NCI to Dedicate Millions of Dollars to Help Patients Enrolled in Clinical Trials

By Samuel Lopez, staff writer
Photo of NCI Director Sharpless

NCI Director Norman “Ned” Sharpless, M.D.

During an address to the recent annual meeting of the American Society of Clinical Oncology, NCI Director Norman “Ned” Sharpless, M.D., announced that the National Cancer Institute is committing $10 million to support NCI-run clinical trials this year.

The funds, which will be given in addition to the normal budget, are dedicated to trials conducted within the NCI Clinical Trials Network (NCTN) and the NCI Community Oncology Research Program. Most of the money has been set aside to improve reimbursement rates for patients participating in trials at 180 sites that treat adult and pediatric cancers.

“One of the major challenges for these networks over the past few years … has been a rapid increase in the per-patient costs for patients on these trials,” Sharpless said. “The NCI appreciates the problems that these skyrocketing costs have caused for NCTN trials, and today, I am announcing that we’re going to help.”

While the measure is not a cure-all, it is expected to offset some of the issues that have plagued both patients and trials over recent years, especially the issue of financial toxicity, which occurs when the cost of medicine or treatment drives a patient into debt or causes them to avoid seeking medical attention altogether.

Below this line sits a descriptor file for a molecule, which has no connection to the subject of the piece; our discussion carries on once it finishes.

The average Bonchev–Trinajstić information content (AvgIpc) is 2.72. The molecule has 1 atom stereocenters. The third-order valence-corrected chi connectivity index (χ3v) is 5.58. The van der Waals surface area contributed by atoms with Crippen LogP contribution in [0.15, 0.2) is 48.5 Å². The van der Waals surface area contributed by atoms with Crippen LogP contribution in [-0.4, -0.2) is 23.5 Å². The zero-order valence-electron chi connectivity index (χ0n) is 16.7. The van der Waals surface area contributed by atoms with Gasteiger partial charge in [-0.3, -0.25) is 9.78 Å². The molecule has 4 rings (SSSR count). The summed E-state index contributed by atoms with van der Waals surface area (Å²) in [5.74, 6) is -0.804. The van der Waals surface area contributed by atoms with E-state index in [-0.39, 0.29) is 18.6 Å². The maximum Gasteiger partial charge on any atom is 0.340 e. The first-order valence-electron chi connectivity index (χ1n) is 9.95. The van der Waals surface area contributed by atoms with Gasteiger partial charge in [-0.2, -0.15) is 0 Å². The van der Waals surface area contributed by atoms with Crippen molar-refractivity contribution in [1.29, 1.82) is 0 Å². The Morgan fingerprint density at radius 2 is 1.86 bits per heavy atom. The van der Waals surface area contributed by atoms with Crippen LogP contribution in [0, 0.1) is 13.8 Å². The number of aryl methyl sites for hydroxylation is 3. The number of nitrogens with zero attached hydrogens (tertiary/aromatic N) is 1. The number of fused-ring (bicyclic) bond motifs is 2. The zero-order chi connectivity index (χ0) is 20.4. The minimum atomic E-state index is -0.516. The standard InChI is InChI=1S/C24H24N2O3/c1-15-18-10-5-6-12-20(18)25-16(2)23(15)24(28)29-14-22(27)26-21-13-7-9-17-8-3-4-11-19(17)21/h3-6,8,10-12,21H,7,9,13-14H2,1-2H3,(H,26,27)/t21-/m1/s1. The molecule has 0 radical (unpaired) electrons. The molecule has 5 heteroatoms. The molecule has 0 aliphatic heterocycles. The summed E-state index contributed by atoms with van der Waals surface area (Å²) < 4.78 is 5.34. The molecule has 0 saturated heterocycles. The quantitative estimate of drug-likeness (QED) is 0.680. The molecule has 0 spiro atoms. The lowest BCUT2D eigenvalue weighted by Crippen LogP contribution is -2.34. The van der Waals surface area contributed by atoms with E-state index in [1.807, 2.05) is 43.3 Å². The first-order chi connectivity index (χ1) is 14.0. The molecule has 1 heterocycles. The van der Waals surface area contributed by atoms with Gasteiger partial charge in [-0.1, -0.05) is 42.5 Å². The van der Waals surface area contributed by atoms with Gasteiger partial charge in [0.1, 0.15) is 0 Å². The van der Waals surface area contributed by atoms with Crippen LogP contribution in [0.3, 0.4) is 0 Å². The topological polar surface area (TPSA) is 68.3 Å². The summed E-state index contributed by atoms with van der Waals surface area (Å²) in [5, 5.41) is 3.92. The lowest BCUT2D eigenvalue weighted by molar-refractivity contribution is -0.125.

The measure also represents part of Sharpless’ initiative to improve clinical trials conducted by NCI and external groups, one of his four areas of key focus as the new director of the institute. He maintains that, along with increased costs for patients, the research community must confront several problems related to traditional methods of conducting trials, such as low and declining enrollment among underrepresented groups, increasing delays in opening and completing trials, and outmoded trial designs.

“These problems are really bad for clinical researchers, and they’re even worse for patients,” Sharpless said. “As a major funder of clinical trials, the NCI can improve these problems.”

Sharpless offered remarks on his other areas of key focus, as well. The American Society of Clinical Oncology has made footage of the entire address available online.